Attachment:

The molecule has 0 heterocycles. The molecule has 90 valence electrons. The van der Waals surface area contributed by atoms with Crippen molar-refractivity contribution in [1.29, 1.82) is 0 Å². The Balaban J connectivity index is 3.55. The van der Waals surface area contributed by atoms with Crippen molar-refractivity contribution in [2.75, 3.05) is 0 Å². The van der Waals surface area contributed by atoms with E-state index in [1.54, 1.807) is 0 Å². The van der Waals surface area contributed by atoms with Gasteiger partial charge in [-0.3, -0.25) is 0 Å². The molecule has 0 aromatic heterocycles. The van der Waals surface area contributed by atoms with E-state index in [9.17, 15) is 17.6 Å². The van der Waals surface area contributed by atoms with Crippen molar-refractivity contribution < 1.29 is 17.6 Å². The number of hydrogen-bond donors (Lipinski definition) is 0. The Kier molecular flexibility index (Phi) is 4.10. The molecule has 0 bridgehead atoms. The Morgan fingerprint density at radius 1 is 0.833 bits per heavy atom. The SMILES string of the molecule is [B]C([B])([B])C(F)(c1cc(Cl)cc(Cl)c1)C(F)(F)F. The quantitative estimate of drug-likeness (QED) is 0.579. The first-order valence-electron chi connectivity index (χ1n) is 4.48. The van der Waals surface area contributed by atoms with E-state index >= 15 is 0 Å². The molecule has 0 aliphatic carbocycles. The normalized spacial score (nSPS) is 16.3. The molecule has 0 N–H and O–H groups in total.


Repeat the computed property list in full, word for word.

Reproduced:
The molecule has 0 heterocycles. The molecule has 90 valence electrons. The van der Waals surface area contributed by atoms with Crippen molar-refractivity contribution in [1.29, 1.82) is 0 Å². The Balaban J connectivity index is 3.55. The van der Waals surface area contributed by atoms with Crippen molar-refractivity contribution in [2.75, 3.05) is 0 Å². The van der Waals surface area contributed by atoms with E-state index in [1.54, 1.807) is 0 Å². The van der Waals surface area contributed by atoms with Gasteiger partial charge in [-0.3, -0.25) is 0 Å². The molecule has 0 aromatic heterocycles. The van der Waals surface area contributed by atoms with E-state index in [9.17, 15) is 17.6 Å². The van der Waals surface area contributed by atoms with Crippen molar-refractivity contribution < 1.29 is 17.6 Å². The number of hydrogen-bond donors (Lipinski definition) is 0. The Kier molecular flexibility index (Phi) is 4.10. The molecule has 0 bridgehead atoms. The Morgan fingerprint density at radius 1 is 0.833 bits per heavy atom. The SMILES string of the molecule is [B]C([B])([B])C(F)(c1cc(Cl)cc(Cl)c1)C(F)(F)F. The quantitative estimate of drug-likeness (QED) is 0.579. The first-order valence-electron chi connectivity index (χ1n) is 4.48. The van der Waals surface area contributed by atoms with E-state index >= 15 is 0 Å². The molecule has 0 aliphatic carbocycles. The normalized spacial score (nSPS) is 16.3. The molecule has 0 N–H and O–H groups in total.